# Where does current go?

1. Jun 29, 2011

### gkangelexa

Current and charge do not increase or decrease or get used up when going through a wire or other device. The amount of charge that goes in at one end comes out at the other end.

Where does the current go then, when I run electrical devices? If it is not used up when I turn on a light bulb or use the TV, where does it go?

2. Jun 29, 2011

### SteamKing

Staff Emeritus
It's called a ground for a reason.

3. Jun 29, 2011

### Drakkith

Staff Emeritus
Current is the flow of charges (in this case Electrons) through the conductor. Like you said the amount of current is the same at the beginning and end of the circuit. The current (charges) never go anywhere, they are always there. Imagine you have a pipe of water with a water pump that pumps it around the pipe in a circle. The water never goes anywhere but around the pipe, but the pump has to perform work on the water to keep it flowing because of resistance.

If you increase the resistance of the pipe then you have less water flowing by a particular point per second than the pipe with less resistance. Similarly, increasing the resistance of the circuit causes less current to flow at all.

Depending on what you mean by ground, that could be mean that it is the return wire for the circuit or that it is the safety wire in a household circuit that only transmits current to ground in a fault situation.

4. Jun 29, 2011

### gkangelexa

So then what do electric companies charge you for? The voltage they provide that is necessary for the current?

5. Jun 29, 2011

### Drakkith

Staff Emeritus
They charge you because it takes work to produce electricity. To produce the voltage that determines the current in a circuit you have to use energy. Typically power plants use fossil fuels or nuclear power to heat water which then turns a steam turbine. The turbine turns a generator which produces the power. The key here is that when the generator is turning there is resistance to it. The more power drawn from the generator the greater the resistance to the generator turning and the more power has to be input to the generator. You are paying for the fuel, infrastructure, employees, ETC.

6. Jun 29, 2011

### DaveC426913

The work done. It does power your lights. Energy is flowing into your house as useful electricity and leaving as waste heat.

7. Jun 29, 2011

### pallidin

Yes it does. That's the whole idea.

8. Jun 29, 2011

### Staff: Mentor

No, it really doesn't. The current at any place in a continuous, brancless circuit is the same.

9. Jun 30, 2011

### pallidin

Uh, no. A resistive device within the circuit will reduce current flow.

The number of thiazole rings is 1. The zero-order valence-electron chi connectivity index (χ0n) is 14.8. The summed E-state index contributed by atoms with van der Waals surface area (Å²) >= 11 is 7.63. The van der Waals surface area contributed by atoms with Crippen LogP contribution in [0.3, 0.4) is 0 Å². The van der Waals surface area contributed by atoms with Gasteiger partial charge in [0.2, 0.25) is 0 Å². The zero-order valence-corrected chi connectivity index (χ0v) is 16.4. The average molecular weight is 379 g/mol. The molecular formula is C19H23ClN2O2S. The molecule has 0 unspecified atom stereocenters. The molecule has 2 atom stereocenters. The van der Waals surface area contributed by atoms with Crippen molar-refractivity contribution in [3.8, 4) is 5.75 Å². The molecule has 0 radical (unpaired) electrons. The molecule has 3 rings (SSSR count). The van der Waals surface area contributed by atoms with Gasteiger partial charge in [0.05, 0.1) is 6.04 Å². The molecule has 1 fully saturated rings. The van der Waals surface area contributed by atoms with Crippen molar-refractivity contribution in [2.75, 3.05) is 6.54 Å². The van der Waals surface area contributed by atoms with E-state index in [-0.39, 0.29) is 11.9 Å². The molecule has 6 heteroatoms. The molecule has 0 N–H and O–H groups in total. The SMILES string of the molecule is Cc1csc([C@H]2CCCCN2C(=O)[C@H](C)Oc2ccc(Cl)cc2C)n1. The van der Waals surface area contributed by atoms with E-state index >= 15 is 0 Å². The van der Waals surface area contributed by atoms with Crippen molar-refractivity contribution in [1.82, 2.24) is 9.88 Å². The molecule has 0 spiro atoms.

10. Jun 30, 2011

### BobG

Current is the rate of flow.

In this case, the things that are moving (or flowing) are electrons (and the electrical charge associated with those electrons). In an electric circuit, especially if it's AC, those electrons aren't actually going anywhere - they're just moving around in your wires.

You're paying to have those electrons moved for you, not for the electrons. Just like in Drakkith's example, where the water is yours, but you're paying to run the pump that moves the water around for you.

11. Jun 30, 2011

### Drakkith

Staff Emeritus
Yes, the current throughout the circuit will be reduced, correct?
The current isn't going anywhere or being used up. There is simply less because of the resistance. I think thats what both of you are saying.

12. Jul 1, 2011

### pallidin

Well, it IS being used up, in a sense. It HAS to be, else one would have perpetual motion with infinite energy draw.
The key is "conversion" A specific amount of current flow is reduced, by conversion, to, say, heat or light. Thus there IS less current.

13. Jul 1, 2011

### phinds

No, the heat or light is produced by the work done at the power station in moving the electrons around the circuit loop. To get more current to produce a brighter light, the power station has to do more work. The current isn't used up at all. What's used is the work being done at the power station. That's what you are paying for (well, that and all those wires that the power company has to maintain).

14. Jul 1, 2011

### pallidin

I would confidently say that my 1500 watt electrical space heater is, in fact, initially reducing current at IT'S LOCATION, not the power station.
The "power station" must then ramp-up current flow to compensate for the losses at my space heater's location.
Thus the "bill"

Last edited: Jul 1, 2011
15. Jul 1, 2011

### Naty1

current is loosly bound electrons moving along from atom to atom in a conductor...they don't "disappear....

Perhaps what you are thinking about is energy (power)...THAT is what is being consumed by electrical appliances....electrons don't disappear in loads anymore than they are produced at generating devices.

16. Jul 1, 2011

### DrGreg

When your heater is switched off, there's zero current through it, so when it's switched on it's increasing the current, not reducing it. But it does cause a small drop in voltage, which the power station has to compensate for.

17. Jul 1, 2011

### pallidin

I never said or suggested that the actual electrons are "consumed"
Rather, what I am saying is that the energy during the event most cetainly is(rather converted) to heat, light, etc...
That event requires a reduction in current flow.

18. Jul 1, 2011

### Naty1

no.

where do you think the electrons go??

you have energy and current confused.

19. Jul 1, 2011

### pallidin

Look, it's very simple: Resistive devices in an electrical circuit DISSIPATE energy.
This action necessarily results in a quantifiable reduction in current flow.

20. Jul 1, 2011

### pallidin

OK, everyone. A reduction in electron "flow" DOES NOT in any way mean a loss of the specific electrons themselves...